Hallucinations and Illusions
Kornfield (1979, 1983) noted that there was a strong correlation between student reports of higher levels of concentration during insight meditation, when the mind was focused and steady, and reports of altered states and perceptions. He reported that unusual experiences, such as visual or auditory aberrations and hallucinations, and unusual somatic experiences, are the norm among practiced meditation students. Walsh (1978) reported that he experienced hypnagogic hallucinations, and Goleman (1978-79) reported visionary experiences during deep meditation. Shimano and Douglas (1975) reported hallucinations similar to toxic delirium during zazen.
... Earlier, Deikman (1966a) reported that during meditation on a blue vase, his subjects' perception of color became more intense or luminous, and that for some of them the vase changed shape, appeared to dissolve, or lost its boundaries. Maupin (1965) reported that meditators sometimes experience "hallucinoid feelings, muscle tension, sexual excitement, and intense sadness."
The contemplative literature contains numerous descriptions of the perceptual distortion produced by meditation. It is called makyo in Zen Buddhist sources, and is characterized in some schools as "going to the movies," a sign of spiritual intensity but a phenomenon that is regarded to be distinctly inferior to the clear insight of settled practice. In some Hindu schools it is regarded as a product of the sukshma sharira, or "experience body," in its unstable state, and in that respect is seen to be another form of maya, which is the illusory nature of the world as apprehended by ordinary consciousness.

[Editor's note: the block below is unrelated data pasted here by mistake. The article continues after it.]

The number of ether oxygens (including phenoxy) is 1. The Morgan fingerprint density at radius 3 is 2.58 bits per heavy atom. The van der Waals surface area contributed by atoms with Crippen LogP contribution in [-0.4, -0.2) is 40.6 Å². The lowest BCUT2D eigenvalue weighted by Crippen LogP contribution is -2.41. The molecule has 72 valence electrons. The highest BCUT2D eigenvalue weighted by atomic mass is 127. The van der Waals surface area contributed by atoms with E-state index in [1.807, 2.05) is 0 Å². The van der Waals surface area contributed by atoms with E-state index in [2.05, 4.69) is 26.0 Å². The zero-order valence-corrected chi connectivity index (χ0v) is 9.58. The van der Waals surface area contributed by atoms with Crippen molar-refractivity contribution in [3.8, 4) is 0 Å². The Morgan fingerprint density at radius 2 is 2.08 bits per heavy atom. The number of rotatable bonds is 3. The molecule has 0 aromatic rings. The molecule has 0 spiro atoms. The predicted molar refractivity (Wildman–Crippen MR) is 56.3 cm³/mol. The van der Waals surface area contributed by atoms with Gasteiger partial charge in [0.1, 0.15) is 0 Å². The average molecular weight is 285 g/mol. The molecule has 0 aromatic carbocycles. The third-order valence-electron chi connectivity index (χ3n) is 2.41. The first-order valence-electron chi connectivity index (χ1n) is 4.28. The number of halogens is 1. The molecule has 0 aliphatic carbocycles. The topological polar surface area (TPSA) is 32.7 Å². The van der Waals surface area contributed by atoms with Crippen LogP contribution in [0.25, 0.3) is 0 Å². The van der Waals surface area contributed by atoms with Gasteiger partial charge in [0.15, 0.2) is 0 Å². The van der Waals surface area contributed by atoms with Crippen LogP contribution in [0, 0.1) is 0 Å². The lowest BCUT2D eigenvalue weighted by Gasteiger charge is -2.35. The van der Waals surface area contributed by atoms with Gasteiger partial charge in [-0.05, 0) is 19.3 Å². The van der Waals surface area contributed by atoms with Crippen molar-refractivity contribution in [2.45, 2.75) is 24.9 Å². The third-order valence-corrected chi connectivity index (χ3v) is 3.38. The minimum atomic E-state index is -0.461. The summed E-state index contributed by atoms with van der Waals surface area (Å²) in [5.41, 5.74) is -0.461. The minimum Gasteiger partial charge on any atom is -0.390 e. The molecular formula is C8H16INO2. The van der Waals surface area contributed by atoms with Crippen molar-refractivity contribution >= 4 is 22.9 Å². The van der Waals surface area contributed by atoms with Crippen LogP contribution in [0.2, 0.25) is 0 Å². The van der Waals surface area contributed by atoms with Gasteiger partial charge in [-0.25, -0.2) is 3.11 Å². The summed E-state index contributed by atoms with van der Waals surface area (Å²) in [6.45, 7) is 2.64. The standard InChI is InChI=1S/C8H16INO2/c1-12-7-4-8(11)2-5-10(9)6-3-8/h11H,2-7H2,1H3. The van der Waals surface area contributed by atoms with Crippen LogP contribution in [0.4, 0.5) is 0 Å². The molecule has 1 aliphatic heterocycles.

In a similar manner, St. John of the Cross described the false enchantments that may lure the aspirant in prayer, warning that "devils may come in the guise of angels."  In his allegory of the spiritual journey, The Pilgrim's Progress, John Bunyan described Christian's losing his way by following a man who says he is going to the Celestial City but instead leads him into a net. In all the great contemplative manuals, one is taught that detachment, equanimity, and discrimination are required for spiritual balance once the mind has been opened and made more flexible by prayer and meditation. Illusions and hallucinations, whether they are troubling or beatific, are distractions—or signposts at best—on the way to enlightenment or union with God.